Letting them wander in the desert of boredom


Boredom built this.

This conversation took place in our house yesterday:

Son to me, wandering aimlessly around the house: I’m bored.   What can I do?

Me, in the middle of doing housework: How about cleaning your room?

Son:  I don’t want to.  What else can I do?

Me: Sorry.  That was my only suggestion.

It’s not even summer vacation yet, and already I’m starting to hear it.  I’m bored.  I don’t know what to do. Tell me something to do. 

But I’m finding that these words don’t have the power they once had.  This is because I’ve learned that I’m not responsible for solving my sons’ boredom for them.

Sure, some  part of me still wants to drop whatever I’m doing and come up with some very elaborate, crafty, Pinterst-worthy Mom-of-the-Year kind of activity  to engage him.  But I’m resisting, because I have learned that when it comes to my kids, boredom is not a bad thing.  It’s actually a good thing, because it’s the fertile soil out of which intense creativity begins to grow.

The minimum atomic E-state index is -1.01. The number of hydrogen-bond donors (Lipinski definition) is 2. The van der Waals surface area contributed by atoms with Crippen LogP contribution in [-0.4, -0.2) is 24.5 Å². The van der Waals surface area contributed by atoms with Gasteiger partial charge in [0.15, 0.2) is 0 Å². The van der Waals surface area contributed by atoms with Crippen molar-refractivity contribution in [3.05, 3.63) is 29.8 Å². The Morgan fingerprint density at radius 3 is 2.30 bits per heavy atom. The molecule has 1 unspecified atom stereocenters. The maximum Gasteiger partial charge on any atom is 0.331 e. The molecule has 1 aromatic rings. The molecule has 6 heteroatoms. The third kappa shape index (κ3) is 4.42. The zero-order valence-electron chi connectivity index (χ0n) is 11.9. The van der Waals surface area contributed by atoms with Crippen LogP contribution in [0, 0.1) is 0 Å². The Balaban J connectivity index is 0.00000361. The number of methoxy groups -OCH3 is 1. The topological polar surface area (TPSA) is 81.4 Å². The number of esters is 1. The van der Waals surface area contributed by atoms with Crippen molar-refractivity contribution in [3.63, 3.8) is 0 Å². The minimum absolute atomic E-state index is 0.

When my kids are bored, forts appear  in the living room.  Bunk beds turn into rocket ships.  Halloween costumes come out of hiding.  Miniature cities and highways are built with construction paper, crayons and tape.  Elaborate pictures are drawn, epic battles of multi-eyed space aliens and dashing superheroes.   If I wait it out, the plaintive statements of boredom morph into the sounds of two little boys who are utterly engaged in their imaginative play … and that’s music to my ears.

That’s not to say that I never throw them a bone and give them something fun to do.  But I’ve found that if I leave them to their own devices and let them wander in the desert for a bit — even with some grumbling along the way - they eventually manage to lead themselves to the land of milk and honey and a heckuva lot of fun.

(For more thoughts on boredom, especially as it relates to time in the car, check out Why I Want My Kids to Be Bored.)

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